The axial position of pilot segment 72 of rear output shaft 40 is maintained relative to input shaft 48 via a thrust washer 86 which accommodates relative rotation therebetween. The opposite end of rear output shaft 40 is shown with end portion of shaft segment 74 extending through a first cylindrical opening 88 formed in housing 50 and rotatably supported therein by a bearing assembly 90. A rotary seal assembly 92 is also shown to extend between shaft segment 74 of rear output shaft 40 and first opening 88. Internal splines 93 are formed (i.e., rolled) in the open end of rear output shaft 40 and are adapted to receive an externally splined component of rear coupling 42.
With continued reference to
Input shaft 48 has an input sun gear 122 of a planetary gearset 124 formed integral therewith. Planetary gearset 124 is a speed reduction apparatus operable for defining high and low speed ratios relative to input shaft 48. It will be understood that planetary gearset assembly 124 is merely exemplary of a suitable two speed gear apparatus for use in light-weight transfer case 20. Sun gear 122 is shown meshed with a plurality of planet gears 126. Each planet gear 126 is rotatably journalled on a pin 128 supported in a planetary carrier 130. Planetary carrier 130 includes fore and aft ring members 132 and 134 secured together by bolts (not shown). Planet gears 126 also mesh with an annulus gear 136 that is non-rotatably mounted to housing 50. Specifically, annulus gear 136 is retained against rotational movement by a plurality of radially extending tabs 138 which are received in corresponding longitudinal grooves formed in housing 50. Annulus gear 136 is additionally retained against axial movement away from a stop shoulder 140 formed in housing 50 by retention lugs 142 formed on first cover plate 58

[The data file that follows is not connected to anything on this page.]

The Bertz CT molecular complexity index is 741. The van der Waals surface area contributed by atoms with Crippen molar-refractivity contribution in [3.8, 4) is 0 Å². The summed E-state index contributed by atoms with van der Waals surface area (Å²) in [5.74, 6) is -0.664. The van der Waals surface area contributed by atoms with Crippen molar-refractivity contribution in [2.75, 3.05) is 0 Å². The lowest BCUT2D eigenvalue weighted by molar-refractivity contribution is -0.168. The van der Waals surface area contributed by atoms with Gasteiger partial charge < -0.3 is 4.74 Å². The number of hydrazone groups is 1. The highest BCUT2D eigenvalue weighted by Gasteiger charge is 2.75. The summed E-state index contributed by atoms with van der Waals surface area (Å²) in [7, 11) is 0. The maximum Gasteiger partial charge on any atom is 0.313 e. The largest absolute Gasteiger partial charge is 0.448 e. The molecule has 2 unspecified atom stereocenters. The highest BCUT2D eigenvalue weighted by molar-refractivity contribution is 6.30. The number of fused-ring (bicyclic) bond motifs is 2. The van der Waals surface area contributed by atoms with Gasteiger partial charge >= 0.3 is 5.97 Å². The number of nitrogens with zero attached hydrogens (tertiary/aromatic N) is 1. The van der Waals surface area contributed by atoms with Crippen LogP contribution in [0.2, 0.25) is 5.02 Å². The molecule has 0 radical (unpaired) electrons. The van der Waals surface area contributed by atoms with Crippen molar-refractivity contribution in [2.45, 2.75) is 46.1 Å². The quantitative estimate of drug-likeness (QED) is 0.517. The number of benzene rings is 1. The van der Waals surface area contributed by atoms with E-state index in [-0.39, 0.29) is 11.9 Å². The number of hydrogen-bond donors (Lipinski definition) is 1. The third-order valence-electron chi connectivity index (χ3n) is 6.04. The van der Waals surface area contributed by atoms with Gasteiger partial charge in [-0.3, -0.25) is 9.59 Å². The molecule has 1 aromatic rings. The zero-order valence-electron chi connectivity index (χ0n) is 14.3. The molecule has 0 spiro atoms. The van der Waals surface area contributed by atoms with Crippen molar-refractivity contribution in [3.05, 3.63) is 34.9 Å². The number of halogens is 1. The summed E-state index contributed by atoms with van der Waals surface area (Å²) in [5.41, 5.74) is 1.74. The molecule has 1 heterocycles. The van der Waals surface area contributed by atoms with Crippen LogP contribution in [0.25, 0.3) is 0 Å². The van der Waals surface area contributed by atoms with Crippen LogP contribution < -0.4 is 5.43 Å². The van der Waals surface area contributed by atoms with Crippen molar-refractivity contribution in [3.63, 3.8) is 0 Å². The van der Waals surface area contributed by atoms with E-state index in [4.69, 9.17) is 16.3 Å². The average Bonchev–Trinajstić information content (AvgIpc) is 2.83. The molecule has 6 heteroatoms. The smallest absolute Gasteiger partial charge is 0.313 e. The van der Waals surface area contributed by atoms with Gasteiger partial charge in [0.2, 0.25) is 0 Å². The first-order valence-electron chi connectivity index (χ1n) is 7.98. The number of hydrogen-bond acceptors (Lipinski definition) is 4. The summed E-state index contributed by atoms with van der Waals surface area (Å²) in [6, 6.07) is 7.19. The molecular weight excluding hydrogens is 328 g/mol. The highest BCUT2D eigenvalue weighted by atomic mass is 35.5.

Transfer case 20 also includes a range clutch 150 and a shift mechanism 152. Range clutch 150 includes a range sleeve 154 supported via a spline connection 156 for rotation with rear output shaft 40 and axial movement thereon between three distinct positions. In the first position, denoted by a “H” position line, external clutch teeth 158 on range sleeve 154 are meshed with internal clutch teeth 160 formed on input shaft 48, thereby establishing a direct or high-range drive connection between input shaft 48 and rear output shaft 40. In a second position, denoted by a “L” position line, external clutch teeth 158 on range sleeve 154 are meshed with internal clutch teeth 162 formed on aft ring 134 of planetary carrier 130, thereby establishing a reduced or low-range drive connection between input shaft 48 and rear output shaft 40. Finally, in its third position, denoted by a “N” position line, a non-driven neutral mode is established with range sleeve 154 disconnected from both input shaft 48 and carrier 130 such that no drive torque is transferred from input shaft 48 to rear output shaft 40. Spline connection 156 includes external splines 164 that are roll formed on an external surface 166 of shaft segment 74.